Mount Morris Bank Building

STATUS Designated Individual Landmark

81-85 East 125th Street

ARCHITECT: Lamb & Rich

DATE: 1883-84

STYLE: Queen Anne, Romanesque Revival

Harlem Manhattan Queen Anne Romanesque Revival

The Mount Morris Bank Building, one of the most impressive buildings in Harlem, is prominently situated at the northwest corner of East 125th Street (the major commercial artery of Harlem) and Park Avenue, immediately adjacent to the 125th Street station of the New York Central Railroad (now Metro North).

An excellent example of a structure that combines Queen Anne and Romanesque Revival architectural features, the building was designed by the architectural firm of Lamb & Rich, a partnership responsible for several important buildings in Harlem, as well as notable buildings in other neighborhoods. The boldly massed structure of Philadelphia brick and red sandstone, built in two sections–the first in 1883-84, the second in 1889-90–has superb terra-cotta and iron detail. The building originally housed the Mount Morris Bank and the Mount Morris Safe Deposit Company at the basement and first story, with an apartment house called “The Morris” containing six French flats on the upper stories.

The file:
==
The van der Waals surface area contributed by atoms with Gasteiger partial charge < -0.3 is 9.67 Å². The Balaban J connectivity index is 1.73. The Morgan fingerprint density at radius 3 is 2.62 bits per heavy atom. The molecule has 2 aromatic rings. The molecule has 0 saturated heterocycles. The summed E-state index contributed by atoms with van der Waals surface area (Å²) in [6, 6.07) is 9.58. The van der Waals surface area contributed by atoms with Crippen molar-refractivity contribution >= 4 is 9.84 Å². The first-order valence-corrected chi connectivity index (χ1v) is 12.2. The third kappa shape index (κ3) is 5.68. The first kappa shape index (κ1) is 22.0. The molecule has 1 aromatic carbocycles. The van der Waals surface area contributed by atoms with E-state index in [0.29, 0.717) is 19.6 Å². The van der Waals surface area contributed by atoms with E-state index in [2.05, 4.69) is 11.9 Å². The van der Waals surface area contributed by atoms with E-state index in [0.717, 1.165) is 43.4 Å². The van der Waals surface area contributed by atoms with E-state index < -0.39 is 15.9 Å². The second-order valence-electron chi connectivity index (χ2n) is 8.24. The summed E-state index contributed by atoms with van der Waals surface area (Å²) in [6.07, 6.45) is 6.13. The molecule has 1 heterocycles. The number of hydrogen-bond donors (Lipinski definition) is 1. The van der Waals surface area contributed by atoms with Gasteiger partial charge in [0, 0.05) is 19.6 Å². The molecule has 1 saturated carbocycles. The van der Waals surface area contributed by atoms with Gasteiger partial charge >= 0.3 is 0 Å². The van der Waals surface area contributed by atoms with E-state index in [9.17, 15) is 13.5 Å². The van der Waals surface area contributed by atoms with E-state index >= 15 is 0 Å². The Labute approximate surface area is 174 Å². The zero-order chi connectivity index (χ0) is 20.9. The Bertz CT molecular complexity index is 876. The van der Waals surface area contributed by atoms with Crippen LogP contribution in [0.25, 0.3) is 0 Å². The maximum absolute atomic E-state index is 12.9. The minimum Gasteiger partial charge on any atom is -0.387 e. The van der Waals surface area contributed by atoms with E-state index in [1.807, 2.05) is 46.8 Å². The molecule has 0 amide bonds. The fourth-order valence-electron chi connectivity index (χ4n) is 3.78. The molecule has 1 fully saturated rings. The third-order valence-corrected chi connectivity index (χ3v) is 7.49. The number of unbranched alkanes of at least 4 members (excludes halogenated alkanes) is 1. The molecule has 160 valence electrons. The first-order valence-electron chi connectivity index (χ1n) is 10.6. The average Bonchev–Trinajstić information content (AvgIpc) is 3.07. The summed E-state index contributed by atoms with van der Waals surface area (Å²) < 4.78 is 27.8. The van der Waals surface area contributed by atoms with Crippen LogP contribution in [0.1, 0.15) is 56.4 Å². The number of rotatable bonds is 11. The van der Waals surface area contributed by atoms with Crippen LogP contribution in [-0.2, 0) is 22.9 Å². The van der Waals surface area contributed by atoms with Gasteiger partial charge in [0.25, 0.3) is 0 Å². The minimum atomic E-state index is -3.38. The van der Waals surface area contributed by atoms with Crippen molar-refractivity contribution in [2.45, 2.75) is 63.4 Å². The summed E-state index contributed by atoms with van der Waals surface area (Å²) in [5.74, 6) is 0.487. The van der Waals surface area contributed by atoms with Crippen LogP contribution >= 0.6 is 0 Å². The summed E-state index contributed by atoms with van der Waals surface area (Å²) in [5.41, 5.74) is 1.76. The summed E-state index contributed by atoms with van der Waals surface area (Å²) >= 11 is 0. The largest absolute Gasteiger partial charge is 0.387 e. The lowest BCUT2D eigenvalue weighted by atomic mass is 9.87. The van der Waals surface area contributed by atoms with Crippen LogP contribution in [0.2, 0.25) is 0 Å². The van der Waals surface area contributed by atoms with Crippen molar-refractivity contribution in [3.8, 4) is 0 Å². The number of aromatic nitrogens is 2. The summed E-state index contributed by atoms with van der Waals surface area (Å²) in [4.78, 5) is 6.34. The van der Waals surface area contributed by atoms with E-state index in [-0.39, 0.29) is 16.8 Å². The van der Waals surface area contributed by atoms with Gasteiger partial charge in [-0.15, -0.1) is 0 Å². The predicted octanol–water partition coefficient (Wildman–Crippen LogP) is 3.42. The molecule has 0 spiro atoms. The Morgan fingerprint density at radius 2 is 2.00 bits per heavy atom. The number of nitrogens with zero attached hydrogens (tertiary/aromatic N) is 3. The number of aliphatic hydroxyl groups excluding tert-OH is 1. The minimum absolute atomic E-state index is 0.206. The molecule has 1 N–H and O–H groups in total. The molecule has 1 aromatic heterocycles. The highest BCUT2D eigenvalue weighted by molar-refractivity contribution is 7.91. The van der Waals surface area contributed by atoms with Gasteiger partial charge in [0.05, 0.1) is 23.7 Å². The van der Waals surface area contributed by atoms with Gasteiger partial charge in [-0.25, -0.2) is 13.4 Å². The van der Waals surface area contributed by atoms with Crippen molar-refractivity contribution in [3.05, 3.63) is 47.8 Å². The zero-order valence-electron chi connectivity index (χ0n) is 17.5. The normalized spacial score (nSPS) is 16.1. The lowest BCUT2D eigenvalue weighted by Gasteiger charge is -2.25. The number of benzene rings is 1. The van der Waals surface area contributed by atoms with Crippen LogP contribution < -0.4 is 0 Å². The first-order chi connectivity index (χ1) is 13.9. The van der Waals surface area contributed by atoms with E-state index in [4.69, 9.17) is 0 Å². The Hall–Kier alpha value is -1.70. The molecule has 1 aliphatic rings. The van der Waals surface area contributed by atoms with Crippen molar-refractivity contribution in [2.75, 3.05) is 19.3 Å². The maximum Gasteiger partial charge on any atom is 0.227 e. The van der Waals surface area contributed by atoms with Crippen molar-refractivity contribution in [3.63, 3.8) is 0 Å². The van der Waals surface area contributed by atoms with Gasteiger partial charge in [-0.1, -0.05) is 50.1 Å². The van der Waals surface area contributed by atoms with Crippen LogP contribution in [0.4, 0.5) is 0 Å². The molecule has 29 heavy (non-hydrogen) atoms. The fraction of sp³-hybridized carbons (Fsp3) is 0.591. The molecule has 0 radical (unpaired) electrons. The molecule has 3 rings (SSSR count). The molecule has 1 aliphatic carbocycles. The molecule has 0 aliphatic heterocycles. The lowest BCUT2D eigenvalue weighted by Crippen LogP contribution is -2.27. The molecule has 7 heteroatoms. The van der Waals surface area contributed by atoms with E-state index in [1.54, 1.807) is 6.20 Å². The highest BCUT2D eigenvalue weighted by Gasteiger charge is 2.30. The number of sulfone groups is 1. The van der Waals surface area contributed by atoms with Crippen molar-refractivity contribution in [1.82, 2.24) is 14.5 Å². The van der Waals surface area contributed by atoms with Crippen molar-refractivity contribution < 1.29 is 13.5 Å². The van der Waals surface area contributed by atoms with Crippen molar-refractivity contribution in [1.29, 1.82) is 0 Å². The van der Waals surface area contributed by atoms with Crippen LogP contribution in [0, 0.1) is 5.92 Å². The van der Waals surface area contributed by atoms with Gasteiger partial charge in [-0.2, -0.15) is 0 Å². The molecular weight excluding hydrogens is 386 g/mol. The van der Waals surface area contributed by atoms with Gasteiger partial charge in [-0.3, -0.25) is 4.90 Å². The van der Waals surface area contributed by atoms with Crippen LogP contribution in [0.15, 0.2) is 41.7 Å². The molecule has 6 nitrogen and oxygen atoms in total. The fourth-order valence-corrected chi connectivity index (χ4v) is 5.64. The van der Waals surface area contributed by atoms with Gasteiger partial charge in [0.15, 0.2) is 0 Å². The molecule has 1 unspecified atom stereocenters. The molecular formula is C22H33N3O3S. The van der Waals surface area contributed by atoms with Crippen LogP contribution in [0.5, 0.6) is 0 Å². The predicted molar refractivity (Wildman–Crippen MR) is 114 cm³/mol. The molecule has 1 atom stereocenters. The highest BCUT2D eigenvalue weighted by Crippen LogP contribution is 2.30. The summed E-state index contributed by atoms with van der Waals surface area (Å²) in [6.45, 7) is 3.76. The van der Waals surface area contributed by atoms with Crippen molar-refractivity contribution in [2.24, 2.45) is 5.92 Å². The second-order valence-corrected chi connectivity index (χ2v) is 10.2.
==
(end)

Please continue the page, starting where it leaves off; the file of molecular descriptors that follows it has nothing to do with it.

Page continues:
By the early twentieth century only the Mount Morris Bank occupied the lower level and the upper floors had been converted to office use. The Mount Morris Bank, organized in 1880, rapidly grew into an important Harlem financial institution, surviving as an independent entity until 1913 when it became part of the Corn Exchange Bank. Following the Corn Exchange Bank’s merger with Chemical Bank in 1954, the building continued to be occupied as a branch bank until the mid-1960s. The building has been vacant since the late 1970s.

STATUS Designated Individual Landmark

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